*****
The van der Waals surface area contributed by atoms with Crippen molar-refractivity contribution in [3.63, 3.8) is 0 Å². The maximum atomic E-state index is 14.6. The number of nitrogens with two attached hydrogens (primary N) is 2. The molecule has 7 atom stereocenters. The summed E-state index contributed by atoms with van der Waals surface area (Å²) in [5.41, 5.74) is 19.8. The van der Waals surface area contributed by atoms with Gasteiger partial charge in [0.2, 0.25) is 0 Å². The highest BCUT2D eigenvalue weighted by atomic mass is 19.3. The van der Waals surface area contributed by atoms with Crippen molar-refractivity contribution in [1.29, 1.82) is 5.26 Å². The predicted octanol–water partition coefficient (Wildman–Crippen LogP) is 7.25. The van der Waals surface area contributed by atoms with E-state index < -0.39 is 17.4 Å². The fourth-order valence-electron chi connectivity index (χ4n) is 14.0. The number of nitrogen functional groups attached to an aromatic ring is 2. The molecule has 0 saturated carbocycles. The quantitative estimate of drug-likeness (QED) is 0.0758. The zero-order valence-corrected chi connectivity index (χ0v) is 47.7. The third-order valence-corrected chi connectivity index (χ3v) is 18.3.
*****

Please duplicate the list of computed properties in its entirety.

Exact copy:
The van der Waals surface area contributed by atoms with Crippen molar-refractivity contribution in [3.63, 3.8) is 0 Å². The maximum atomic E-state index is 14.6. The number of nitrogens with two attached hydrogens (primary N) is 2. The molecule has 7 atom stereocenters. The summed E-state index contributed by atoms with van der Waals surface area (Å²) in [5.41, 5.74) is 19.8. The van der Waals surface area contributed by atoms with Gasteiger partial charge in [0.2, 0.25) is 0 Å². The highest BCUT2D eigenvalue weighted by atomic mass is 19.3. The van der Waals surface area contributed by atoms with Crippen molar-refractivity contribution in [1.29, 1.82) is 5.26 Å². The predicted octanol–water partition coefficient (Wildman–Crippen LogP) is 7.25. The van der Waals surface area contributed by atoms with E-state index < -0.39 is 17.4 Å². The fourth-order valence-electron chi connectivity index (χ4n) is 14.0. The number of nitrogen functional groups attached to an aromatic ring is 2. The molecule has 0 saturated carbocycles. The quantitative estimate of drug-likeness (QED) is 0.0758. The zero-order valence-corrected chi connectivity index (χ0v) is 47.7. The third-order valence-corrected chi connectivity index (χ3v) is 18.3.